FIG. 3B is a flow chart illustrating operations of the exemplary embodiment of the invention shown in FIG. 3A. As shown, at block 352 the AC-data-signal, first transmitted by the driver unit 40 to signal transformer 30 across a pair of communication mediums such as 300 and 302 in FIG. 3A, is subsequently received in a monitoring device, such as monitoring device 310 or 312. Next, in block 54 the AC-data-signal is analyzed based on predetermined characteristics of the signal which signify a DC-induced interference. In an exemplary embodiment, a predetermined characteristic is the drop in the amplitude of the transmitted AC-signal. Generally, during transmission across the communication media such as 22 and 24, the total amount of DC-current flow is equally balanced between the two media so that a desirable total DC-flux cancellation in the signal transformer can occur. A DC-induced interference will cause the foregoing equal balance and the total flux cancellations to be disrupted in favor of the DC-current in one medium, so that for example two-thirds of the total DC-current is transmitted across one medium in the pair and one third is transmitted across the other. This results in a drop in the AC-data-signal amplitude. In addition, the DC-induced interference in communication mediums 22 and 24 also adversely affect the AC-data-signal transmitted across communication mediums 300 and 302, respectively, and which can be detected in the analysis performed in block 354. In block 356, an analysis output is generated, indicating the degree of presence of any detected predetermined characteristics in the signal. In an exemplary embodiment, this output will indicate the degree in the drop of the amplitude of the AC-data-signal.

Next, in block 358, the analysis output is compared to a reference source. In an exemplary embodiment, this reference source is a predetermined amplitude or the drop in amplitude of an AC-data-signal signifying a DC-induced interference in the communication medium. In the decision block 360, if an analysis output result is not within a predetermined range of the reference source signifying no DC-induced interference, then the flow returns to block 352 at where a newly received AC-data-signal will be analyzed in the manner explained above. If however, the analysis output result are found to be within a predetermined range of the reference source, signifying a DC-induced interference, then the flow proceeds to block 362 where a notification packet regarding the DC-induced interference is outputted, such as to a system administrator or a software application. The flow then returns to block 352 where a newly received AC-data-signal will be analyzed in the manner explained above.

In another exemplary embodiment, an AC-data-signal is first transmitted across the communication media 22 and 24 prior to the application of the DC-current. The amplitude of this AC-data-signal is then recorded as the reference source to be compared against subsequently received AC-data-signal transmitted after the application of DC-current. One advantage of the forgoing approach is that the reference source will then already include any possible pre-existing form of non-DC induced interference such as bad connectors or cable, faulty components, software errors and the like, that can result in adverse interference with the AC-signal. In this way, a new interference subsequent to the application of the DC-current can be more easily attributed to the application of the DC-current and therefore more efficiently addressed.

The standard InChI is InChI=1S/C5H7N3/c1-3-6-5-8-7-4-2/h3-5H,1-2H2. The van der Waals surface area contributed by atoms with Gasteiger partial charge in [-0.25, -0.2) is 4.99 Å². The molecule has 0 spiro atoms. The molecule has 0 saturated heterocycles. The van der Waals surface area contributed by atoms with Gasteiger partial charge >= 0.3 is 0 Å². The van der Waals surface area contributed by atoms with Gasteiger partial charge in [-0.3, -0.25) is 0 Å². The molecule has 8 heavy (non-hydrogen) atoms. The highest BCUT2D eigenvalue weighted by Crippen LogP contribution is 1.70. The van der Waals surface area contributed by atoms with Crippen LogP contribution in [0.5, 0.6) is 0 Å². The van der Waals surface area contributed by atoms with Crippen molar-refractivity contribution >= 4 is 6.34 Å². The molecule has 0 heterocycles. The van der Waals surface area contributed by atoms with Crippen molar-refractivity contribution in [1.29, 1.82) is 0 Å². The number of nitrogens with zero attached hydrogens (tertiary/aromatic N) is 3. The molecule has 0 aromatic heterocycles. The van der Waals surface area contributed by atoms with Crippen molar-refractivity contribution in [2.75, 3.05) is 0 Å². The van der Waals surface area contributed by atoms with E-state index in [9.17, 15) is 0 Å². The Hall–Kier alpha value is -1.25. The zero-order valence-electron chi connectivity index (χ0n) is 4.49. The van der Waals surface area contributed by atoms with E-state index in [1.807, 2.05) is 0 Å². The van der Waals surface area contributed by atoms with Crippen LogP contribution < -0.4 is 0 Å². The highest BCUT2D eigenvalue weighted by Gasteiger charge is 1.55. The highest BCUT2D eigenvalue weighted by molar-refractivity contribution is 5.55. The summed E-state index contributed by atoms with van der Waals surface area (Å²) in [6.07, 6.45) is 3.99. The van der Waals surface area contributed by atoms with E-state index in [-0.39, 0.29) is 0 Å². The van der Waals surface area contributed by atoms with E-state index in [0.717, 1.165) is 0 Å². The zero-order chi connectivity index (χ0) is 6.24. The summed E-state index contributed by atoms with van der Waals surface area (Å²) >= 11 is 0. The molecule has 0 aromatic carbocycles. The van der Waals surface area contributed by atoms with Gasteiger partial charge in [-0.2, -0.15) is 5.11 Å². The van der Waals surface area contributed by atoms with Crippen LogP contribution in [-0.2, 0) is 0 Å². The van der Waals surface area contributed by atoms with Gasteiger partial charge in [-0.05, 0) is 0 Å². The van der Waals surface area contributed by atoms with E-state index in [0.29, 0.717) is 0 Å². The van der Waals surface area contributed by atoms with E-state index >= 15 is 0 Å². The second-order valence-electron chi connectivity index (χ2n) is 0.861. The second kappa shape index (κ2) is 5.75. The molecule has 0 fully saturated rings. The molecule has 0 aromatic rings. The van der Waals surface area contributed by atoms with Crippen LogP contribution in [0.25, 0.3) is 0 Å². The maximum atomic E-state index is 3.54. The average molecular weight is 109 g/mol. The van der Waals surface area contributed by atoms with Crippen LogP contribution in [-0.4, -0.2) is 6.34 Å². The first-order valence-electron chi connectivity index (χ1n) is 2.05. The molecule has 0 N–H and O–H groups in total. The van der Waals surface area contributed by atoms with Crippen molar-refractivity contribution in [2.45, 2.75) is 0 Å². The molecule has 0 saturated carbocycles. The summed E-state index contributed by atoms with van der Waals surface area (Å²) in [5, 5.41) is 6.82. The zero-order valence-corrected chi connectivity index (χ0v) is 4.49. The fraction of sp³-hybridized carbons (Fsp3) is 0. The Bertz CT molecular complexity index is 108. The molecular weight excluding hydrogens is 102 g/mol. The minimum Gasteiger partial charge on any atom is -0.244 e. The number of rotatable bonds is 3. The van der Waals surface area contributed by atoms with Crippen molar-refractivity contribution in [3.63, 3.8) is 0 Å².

FIG. 3C is a block diagram further illustrating the various exemplary features of the invention as shown in FIG. 3A. As shown in FIG. 3C, the AC-data-signal 372 is received in the analyzer unit 374. In an exemplary embodiment the analyzer unit 374 is a peak detector coupled to a sample and hold circuit 370. The analyzer unit 374 next transmits an analysis output 376 to the comparator 378. The comparator 378 then compares the analysis output 376 with the reference source 360, such as a reference voltage from recorded from specification parameters or from a read out of the AC-data-signal prior to the application of the DC-current, to determine whether a DC-induced interference has occurred, in which case the notification generator 380 is instructed to generate a notification packet 382 regarding the DC-induced interference and to output the notification, such as to a system administrator or a software application.

FIG. 4 is a circuit diagram further illustrating an exemplary implementation of the invention. As shown, the buffer or monitoring device 66 is in operative communication with the sample and hold circuit 70, which, in turn, is in operative communication with the analyzer 74 and the comparator 78 which are, in turn, in operative communication with the reference source 60. In an exemplary embodiment, the monitoring device 66 is a high speed operation amplifier (op amp) with a gain of one. In addition, the analyzer unit 74 is a peak detector coupled to the sample and hold circuit 70.